Mesa VS Hoare semantics


While designing multithreaded programs, we need to keep sure that our shared objects are synchronized between all of the running threads. Monitors are used to ensuring this synchronization. A monitor provides the programmer with the ability to lock or wait for a lock to edit/view the shared data.

Mutex lock is a type of lock that only allows one thread to access the data or edit it. Although using mutex locks prevent the unpredicted result of race conditions, it's not enough to build efficiently synchronized data. We need to use condition variables like wait, signal to know when a shared state is updated. Using wait allows the thread to release the lock, and wait until another thread signals it to run again.

I've called wait, what will happen?

After calling wait, the scheduler puts the thread on the waiting queue of this condition variable. When any other thread calls a signal one waiting thread will run again. Although we have waited, and another thread called signal, we can not guarantee that the state we are waiting for is correct. Suppose that we are writing a queue that is used in a multithreaded application, a pseudo-code for remove function could be:

void remove() {
  if(queue.length == 0){
  // code that does the actual remove

The main problem with the code above is that we are assuming that when the thread is back after the wait, the queue length won't be 0!

Mesa semantics

Mesa (a programming language that was implemented by Xerox) proposes that when a signal call is made, a thread will be taken out from the waiting queue, and will be put on the ready queue. However, this doesn't mean that the thread will run immediately. The scheduler can choose when to run this thread, which means that another thread could have run and changed the state of the object! Mesa semantics are widely used, thus we should change our implementation to:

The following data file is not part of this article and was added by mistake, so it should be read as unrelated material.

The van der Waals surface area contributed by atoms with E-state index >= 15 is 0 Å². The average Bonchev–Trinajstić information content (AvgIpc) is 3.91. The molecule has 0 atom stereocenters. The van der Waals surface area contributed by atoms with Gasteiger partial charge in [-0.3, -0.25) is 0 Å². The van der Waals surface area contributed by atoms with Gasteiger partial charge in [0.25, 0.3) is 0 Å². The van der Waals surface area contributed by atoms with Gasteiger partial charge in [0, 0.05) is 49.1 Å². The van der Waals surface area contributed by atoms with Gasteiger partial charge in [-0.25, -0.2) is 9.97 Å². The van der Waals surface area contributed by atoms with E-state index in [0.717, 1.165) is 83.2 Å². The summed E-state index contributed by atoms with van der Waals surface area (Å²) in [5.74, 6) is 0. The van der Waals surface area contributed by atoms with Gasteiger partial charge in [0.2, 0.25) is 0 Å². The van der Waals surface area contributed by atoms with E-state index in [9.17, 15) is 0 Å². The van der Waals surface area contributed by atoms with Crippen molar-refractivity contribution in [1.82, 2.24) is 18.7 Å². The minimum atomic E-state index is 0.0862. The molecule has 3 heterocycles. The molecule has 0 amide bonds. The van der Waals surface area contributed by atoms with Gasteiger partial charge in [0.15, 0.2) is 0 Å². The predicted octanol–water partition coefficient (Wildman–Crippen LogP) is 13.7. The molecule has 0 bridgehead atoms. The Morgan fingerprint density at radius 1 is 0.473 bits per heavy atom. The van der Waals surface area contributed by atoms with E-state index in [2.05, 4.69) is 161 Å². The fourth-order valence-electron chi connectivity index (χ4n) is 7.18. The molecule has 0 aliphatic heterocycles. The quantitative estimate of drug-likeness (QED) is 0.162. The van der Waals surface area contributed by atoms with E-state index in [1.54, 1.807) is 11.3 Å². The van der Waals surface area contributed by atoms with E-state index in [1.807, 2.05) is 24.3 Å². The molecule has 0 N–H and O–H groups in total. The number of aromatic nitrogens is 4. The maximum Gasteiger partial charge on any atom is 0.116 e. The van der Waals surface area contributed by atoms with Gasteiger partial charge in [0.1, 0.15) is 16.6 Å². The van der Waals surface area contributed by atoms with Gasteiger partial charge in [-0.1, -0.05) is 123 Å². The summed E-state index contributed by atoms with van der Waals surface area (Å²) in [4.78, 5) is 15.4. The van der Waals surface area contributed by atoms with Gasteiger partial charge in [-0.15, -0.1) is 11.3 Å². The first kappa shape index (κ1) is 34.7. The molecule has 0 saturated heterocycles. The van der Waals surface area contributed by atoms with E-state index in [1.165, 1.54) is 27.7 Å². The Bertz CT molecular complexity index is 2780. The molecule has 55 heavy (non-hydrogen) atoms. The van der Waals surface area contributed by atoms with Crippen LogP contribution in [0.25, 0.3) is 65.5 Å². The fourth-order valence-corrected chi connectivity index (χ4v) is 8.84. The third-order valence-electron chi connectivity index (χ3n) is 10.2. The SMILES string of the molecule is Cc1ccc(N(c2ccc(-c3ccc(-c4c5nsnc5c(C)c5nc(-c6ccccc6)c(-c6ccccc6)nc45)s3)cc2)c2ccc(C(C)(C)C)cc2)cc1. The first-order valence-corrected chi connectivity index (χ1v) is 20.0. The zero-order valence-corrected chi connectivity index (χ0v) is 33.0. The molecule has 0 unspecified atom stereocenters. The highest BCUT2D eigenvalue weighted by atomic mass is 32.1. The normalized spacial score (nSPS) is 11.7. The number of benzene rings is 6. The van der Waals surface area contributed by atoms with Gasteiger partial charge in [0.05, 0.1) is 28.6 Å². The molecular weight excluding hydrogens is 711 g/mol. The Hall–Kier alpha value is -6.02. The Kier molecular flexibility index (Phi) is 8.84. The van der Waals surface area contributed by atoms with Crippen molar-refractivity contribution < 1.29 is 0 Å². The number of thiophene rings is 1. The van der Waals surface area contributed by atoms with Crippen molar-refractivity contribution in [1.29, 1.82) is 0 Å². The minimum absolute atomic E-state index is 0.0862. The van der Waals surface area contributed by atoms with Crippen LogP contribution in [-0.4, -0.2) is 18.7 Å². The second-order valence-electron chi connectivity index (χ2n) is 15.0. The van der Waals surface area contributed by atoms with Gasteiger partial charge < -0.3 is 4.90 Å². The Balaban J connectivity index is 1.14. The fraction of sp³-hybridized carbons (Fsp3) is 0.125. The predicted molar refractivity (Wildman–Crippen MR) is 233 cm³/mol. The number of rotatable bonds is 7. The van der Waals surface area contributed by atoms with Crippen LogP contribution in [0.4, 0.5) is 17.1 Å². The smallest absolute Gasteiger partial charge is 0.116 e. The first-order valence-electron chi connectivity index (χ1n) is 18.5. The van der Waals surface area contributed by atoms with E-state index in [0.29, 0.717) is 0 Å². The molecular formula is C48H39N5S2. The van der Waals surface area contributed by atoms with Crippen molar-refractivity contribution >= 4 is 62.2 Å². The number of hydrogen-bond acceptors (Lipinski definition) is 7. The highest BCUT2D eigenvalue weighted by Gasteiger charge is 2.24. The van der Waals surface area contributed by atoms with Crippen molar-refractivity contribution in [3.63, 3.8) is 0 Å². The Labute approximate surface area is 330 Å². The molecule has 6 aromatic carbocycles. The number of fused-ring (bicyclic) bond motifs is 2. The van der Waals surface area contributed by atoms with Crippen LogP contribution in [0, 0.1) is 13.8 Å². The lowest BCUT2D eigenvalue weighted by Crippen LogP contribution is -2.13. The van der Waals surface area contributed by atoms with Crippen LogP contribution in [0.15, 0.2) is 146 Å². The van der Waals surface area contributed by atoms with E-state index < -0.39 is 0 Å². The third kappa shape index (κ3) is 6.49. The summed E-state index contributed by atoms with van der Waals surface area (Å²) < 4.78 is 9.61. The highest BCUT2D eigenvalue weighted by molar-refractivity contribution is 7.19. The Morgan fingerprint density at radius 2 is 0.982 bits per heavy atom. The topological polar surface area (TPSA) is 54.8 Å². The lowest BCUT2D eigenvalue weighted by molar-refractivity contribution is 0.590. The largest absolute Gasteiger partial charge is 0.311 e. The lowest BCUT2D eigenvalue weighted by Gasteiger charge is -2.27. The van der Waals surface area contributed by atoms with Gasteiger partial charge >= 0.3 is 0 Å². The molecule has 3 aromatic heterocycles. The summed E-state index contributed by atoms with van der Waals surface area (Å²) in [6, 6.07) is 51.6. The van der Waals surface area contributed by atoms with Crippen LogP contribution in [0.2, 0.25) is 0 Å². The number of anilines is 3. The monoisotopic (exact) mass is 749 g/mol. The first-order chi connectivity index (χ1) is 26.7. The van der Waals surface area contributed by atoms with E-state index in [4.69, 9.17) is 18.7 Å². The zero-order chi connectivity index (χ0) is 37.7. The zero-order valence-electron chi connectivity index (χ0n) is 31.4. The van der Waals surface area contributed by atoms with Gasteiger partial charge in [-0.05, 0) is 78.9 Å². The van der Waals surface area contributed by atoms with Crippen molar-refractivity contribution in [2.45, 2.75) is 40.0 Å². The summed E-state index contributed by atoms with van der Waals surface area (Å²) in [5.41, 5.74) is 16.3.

while(queue.length == 0){

By changing the if statement to while, we are sure that the queue length is not 0 if we left the while loop. Some programming languages take this idea more extreme, as an example, Java condition variables allow something called "spurious wakeups".

When waiting upon a Condition, a “spurious wakeup” is permitted to occur, in general, as a concession to the underlying platform semantics. This has a little practical impact on most application programs as a Condition should always be waited upon in a loop, testing the state predicate that is being waited for. An implementation is free to remove the possibility of spurious wakeups but it is recommended that applications programmers always assume that they can occur and so always wait in a loop. Java Documentation

Hoare semantics

Tony Hoare proposed a different approach to signaling threads. When a thread calls signal, the scheduler stops the currently running thread, and immediately transfer the execution to one of the waiting threads. The signal call here is atomic because there's no change in the state between the signal and the wake-up. It may seem better to use Hoare semantics, however, this semantics proposes different complexities on building the condition variables themselves. Thus, most of the libraries implement Mesa semantics.

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